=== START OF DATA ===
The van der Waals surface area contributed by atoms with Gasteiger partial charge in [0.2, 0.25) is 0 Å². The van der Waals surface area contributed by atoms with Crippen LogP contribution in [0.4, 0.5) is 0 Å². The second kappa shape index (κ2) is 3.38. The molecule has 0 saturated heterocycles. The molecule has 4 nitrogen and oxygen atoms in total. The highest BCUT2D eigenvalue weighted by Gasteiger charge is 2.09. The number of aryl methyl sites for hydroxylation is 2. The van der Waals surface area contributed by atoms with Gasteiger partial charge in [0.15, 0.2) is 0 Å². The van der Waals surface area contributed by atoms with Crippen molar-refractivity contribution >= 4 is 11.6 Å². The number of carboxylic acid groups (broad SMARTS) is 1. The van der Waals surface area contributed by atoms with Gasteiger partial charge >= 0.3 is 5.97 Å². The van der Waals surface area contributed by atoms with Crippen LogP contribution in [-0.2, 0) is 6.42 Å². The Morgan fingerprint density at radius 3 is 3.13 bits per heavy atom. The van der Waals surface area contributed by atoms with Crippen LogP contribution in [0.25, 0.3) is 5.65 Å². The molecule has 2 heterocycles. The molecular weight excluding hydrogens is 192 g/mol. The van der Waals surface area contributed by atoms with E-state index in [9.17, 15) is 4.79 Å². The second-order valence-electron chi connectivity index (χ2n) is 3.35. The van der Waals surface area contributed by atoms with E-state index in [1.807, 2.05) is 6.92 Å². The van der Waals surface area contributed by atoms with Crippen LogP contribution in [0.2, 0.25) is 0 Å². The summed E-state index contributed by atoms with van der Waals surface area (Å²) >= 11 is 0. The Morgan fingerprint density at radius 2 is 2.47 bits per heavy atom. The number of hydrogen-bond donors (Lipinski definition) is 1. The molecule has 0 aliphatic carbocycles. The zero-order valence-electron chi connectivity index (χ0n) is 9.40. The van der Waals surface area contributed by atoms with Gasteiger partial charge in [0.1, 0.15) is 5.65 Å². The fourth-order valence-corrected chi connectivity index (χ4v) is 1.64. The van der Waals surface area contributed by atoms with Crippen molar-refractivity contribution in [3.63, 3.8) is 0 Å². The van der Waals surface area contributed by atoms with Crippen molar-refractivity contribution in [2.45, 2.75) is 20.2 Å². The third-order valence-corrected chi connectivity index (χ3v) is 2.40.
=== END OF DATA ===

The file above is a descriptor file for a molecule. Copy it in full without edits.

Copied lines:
The van der Waals surface area contributed by atoms with Gasteiger partial charge in [0.2, 0.25) is 0 Å². The van der Waals surface area contributed by atoms with Crippen LogP contribution in [0.4, 0.5) is 0 Å². The second kappa shape index (κ2) is 3.38. The molecule has 0 saturated heterocycles. The molecule has 4 nitrogen and oxygen atoms in total. The highest BCUT2D eigenvalue weighted by Gasteiger charge is 2.09. The number of aryl methyl sites for hydroxylation is 2. The van der Waals surface area contributed by atoms with Gasteiger partial charge in [0.15, 0.2) is 0 Å². The van der Waals surface area contributed by atoms with Crippen molar-refractivity contribution >= 4 is 11.6 Å². The number of carboxylic acid groups (broad SMARTS) is 1. The van der Waals surface area contributed by atoms with Gasteiger partial charge >= 0.3 is 5.97 Å². The van der Waals surface area contributed by atoms with Crippen LogP contribution in [-0.2, 0) is 6.42 Å². The Morgan fingerprint density at radius 3 is 3.13 bits per heavy atom. The van der Waals surface area contributed by atoms with Crippen LogP contribution in [0.25, 0.3) is 5.65 Å². The molecule has 2 heterocycles. The molecular weight excluding hydrogens is 192 g/mol. The van der Waals surface area contributed by atoms with E-state index in [9.17, 15) is 4.79 Å². The second-order valence-electron chi connectivity index (χ2n) is 3.35. The van der Waals surface area contributed by atoms with E-state index in [1.807, 2.05) is 6.92 Å². The van der Waals surface area contributed by atoms with Crippen LogP contribution in [0.2, 0.25) is 0 Å². The summed E-state index contributed by atoms with van der Waals surface area (Å²) >= 11 is 0. The Morgan fingerprint density at radius 2 is 2.47 bits per heavy atom. The number of hydrogen-bond donors (Lipinski definition) is 1. The molecule has 0 aliphatic carbocycles. The zero-order valence-electron chi connectivity index (χ0n) is 9.40. The van der Waals surface area contributed by atoms with Gasteiger partial charge in [0.1, 0.15) is 5.65 Å². The fourth-order valence-corrected chi connectivity index (χ4v) is 1.64. The van der Waals surface area contributed by atoms with Crippen molar-refractivity contribution in [3.63, 3.8) is 0 Å². The van der Waals surface area contributed by atoms with Crippen molar-refractivity contribution in [2.45, 2.75) is 20.2 Å². The third-order valence-corrected chi connectivity index (χ3v) is 2.40.